Facts About the Forbidden City in Beijing, Part One

by bria4123 on October 23, 2011

FacebookLinkedInSina WeiboEmailShare

In the early fifteenth century, some of the greatest hallmarks of the Italian Renaissance were created in Florence. They include Alberti’s mathematical theory of 3 dimensional perspective, and paintings by Masaccio and Masolino that show the body in its muscular glory. At the same time, China’s Ming Dynasty emperor Yongle was constructing the Forbidden City. This has been China’s most important building ever since.

 

Here are some of the Forbidden City’s salient characteristics.

1. Its forms are well balanced. As the above picture shows, buildings and open spaces blend well. It’s symmetrical, but the buildings differ enough from each other to allow variety. While Europe was focusing more on linear relationships between distinct entities, the Chinese emphasized harmony within the whole.

The Forbidden city expresses a lot of other ancient ideas. Yongle referred back to China’s cultural legacy to order the new capital he was building.

2. The basic form of the Forbidden city goes back at least to the early Shang dynasty. The site of Erlitou has a palace with a pavilion in the center of a large open courtyard, surrounded by a wall. The emperor in the center, surrounded by his lords, ministers and the people, and all within an enclosure–this has been a model of harmony that has been central in Confucianism. This form was at least 3,000 years old when the Forbidden City was built.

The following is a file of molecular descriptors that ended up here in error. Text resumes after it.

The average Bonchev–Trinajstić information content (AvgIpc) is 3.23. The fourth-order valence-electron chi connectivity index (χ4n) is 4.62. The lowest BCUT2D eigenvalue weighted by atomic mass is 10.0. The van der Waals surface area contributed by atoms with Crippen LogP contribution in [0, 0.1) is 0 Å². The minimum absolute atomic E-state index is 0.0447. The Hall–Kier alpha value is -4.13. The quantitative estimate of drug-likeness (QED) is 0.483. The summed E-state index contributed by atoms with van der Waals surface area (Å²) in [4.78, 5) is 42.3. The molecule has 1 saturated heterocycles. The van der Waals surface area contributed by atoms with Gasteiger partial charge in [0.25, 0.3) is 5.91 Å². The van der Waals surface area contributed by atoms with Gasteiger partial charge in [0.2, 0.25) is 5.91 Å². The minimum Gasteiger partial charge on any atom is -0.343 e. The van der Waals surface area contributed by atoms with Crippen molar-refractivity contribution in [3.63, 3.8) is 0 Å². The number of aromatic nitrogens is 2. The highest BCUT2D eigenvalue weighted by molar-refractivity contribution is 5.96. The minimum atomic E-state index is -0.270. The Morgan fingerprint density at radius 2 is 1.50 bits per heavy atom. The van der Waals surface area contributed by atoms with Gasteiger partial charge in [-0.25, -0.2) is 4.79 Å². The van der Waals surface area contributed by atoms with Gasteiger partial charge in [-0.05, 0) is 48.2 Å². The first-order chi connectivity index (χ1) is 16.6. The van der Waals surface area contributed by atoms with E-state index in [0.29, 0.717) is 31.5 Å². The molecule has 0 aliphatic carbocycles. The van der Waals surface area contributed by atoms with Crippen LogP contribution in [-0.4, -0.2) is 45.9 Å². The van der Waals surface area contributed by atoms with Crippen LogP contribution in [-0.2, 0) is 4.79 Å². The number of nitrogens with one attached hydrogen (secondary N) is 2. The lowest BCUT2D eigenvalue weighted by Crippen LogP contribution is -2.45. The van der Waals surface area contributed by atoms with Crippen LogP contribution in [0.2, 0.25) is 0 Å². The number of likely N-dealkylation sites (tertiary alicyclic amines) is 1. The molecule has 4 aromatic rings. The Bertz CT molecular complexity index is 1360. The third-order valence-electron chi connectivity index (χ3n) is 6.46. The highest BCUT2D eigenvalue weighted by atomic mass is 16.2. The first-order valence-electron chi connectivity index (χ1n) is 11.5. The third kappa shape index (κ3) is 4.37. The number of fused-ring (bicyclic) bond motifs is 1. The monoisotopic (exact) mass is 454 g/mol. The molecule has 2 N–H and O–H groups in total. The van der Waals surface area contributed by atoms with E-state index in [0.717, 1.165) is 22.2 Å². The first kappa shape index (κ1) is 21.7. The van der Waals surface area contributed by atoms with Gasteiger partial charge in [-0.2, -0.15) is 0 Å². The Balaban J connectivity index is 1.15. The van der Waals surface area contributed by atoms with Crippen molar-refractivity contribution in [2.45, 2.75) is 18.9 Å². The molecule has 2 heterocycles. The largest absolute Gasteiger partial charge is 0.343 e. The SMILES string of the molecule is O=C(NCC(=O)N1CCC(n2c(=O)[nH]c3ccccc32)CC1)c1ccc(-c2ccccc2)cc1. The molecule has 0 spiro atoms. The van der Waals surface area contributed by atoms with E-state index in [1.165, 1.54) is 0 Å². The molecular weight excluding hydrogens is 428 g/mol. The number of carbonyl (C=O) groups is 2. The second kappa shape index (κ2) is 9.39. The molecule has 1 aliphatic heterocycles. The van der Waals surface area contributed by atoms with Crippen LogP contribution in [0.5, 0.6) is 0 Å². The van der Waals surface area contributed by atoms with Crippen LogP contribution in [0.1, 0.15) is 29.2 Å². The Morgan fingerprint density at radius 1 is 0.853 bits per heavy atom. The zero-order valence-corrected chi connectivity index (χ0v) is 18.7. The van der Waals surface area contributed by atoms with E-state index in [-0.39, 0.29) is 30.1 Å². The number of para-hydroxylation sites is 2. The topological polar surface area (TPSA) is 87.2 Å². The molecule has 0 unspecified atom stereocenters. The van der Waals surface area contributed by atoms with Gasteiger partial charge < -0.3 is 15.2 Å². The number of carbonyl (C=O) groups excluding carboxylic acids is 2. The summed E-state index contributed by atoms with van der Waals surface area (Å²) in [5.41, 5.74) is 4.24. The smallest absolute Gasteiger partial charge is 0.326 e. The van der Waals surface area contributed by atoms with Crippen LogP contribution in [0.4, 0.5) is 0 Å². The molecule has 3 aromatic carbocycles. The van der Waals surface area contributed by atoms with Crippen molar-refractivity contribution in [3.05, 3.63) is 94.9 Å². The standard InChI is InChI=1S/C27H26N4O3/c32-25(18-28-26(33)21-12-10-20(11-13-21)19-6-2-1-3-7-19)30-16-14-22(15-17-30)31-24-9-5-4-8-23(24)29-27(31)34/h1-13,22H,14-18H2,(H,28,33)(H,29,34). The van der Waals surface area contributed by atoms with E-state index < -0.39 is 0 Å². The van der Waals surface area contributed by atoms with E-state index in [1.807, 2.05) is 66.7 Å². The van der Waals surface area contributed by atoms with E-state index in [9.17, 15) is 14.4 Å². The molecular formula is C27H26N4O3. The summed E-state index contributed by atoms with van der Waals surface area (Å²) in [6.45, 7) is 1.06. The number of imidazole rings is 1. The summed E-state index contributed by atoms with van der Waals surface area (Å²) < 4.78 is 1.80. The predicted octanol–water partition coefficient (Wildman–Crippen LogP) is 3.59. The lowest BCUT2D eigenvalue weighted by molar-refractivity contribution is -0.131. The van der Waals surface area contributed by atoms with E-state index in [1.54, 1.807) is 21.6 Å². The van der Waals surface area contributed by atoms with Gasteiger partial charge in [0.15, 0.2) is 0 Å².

The Qin and Han dynasties expanded the combination of pavilion, courtyard and walled enclosure into palaces the size of cities. The Greeks built colonnaded temples as models of order. They’re perfect distinct entities. The Chinese strengthened their ideas of the royal court’s harmony and its resonance with cosmic order.

3. The Forbidden City is laid out according to the cardinal directions, with the main entrance in the south, and the royal residence in the north. Buildings face south to benefit from yang energies, including the warm sun.

Almost 200,000 workers toiled  to build the Forbidden City between 1407 and 1420. Yongle put a wealth of ancient ideas into his palace to ensure harmony throughout the land. But these ideas and the real world would be in a dynamic tension for the next 500 years.

For more of the world's best cultural wealth,

Leave a Comment

Previous post:

Next post: